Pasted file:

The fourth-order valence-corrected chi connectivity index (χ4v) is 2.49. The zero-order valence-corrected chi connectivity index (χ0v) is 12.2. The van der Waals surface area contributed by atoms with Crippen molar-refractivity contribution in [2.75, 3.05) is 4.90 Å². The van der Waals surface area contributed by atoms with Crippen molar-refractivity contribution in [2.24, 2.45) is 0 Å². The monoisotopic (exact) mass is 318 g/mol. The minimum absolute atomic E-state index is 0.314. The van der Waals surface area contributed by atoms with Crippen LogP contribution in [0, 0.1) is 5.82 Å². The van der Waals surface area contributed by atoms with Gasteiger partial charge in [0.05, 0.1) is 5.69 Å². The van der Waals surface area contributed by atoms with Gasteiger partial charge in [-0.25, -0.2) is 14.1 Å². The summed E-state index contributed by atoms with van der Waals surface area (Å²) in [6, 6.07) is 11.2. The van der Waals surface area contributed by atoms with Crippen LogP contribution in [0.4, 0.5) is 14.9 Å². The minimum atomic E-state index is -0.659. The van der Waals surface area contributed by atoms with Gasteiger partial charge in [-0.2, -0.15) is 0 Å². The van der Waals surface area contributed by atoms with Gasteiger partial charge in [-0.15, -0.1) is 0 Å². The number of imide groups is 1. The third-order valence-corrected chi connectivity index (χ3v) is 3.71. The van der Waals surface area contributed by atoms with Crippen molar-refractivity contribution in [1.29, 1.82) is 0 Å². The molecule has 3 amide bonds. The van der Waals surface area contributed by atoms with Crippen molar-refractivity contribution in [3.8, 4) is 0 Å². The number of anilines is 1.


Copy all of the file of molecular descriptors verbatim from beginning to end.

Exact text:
The fourth-order valence-corrected chi connectivity index (χ4v) is 2.49. The zero-order valence-corrected chi connectivity index (χ0v) is 12.2. The van der Waals surface area contributed by atoms with Crippen molar-refractivity contribution in [2.75, 3.05) is 4.90 Å². The van der Waals surface area contributed by atoms with Crippen molar-refractivity contribution in [2.24, 2.45) is 0 Å². The monoisotopic (exact) mass is 318 g/mol. The minimum absolute atomic E-state index is 0.314. The van der Waals surface area contributed by atoms with Crippen LogP contribution in [0, 0.1) is 5.82 Å². The van der Waals surface area contributed by atoms with Gasteiger partial charge in [0.05, 0.1) is 5.69 Å². The van der Waals surface area contributed by atoms with Gasteiger partial charge in [-0.25, -0.2) is 14.1 Å². The summed E-state index contributed by atoms with van der Waals surface area (Å²) in [6, 6.07) is 11.2. The van der Waals surface area contributed by atoms with Crippen LogP contribution in [0.4, 0.5) is 14.9 Å². The minimum atomic E-state index is -0.659. The van der Waals surface area contributed by atoms with Gasteiger partial charge in [-0.2, -0.15) is 0 Å². The van der Waals surface area contributed by atoms with Gasteiger partial charge in [-0.15, -0.1) is 0 Å². The number of imide groups is 1. The third-order valence-corrected chi connectivity index (χ3v) is 3.71. The van der Waals surface area contributed by atoms with Crippen molar-refractivity contribution in [1.29, 1.82) is 0 Å². The molecule has 3 amide bonds. The van der Waals surface area contributed by atoms with Crippen molar-refractivity contribution in [3.8, 4) is 0 Å². The number of anilines is 1.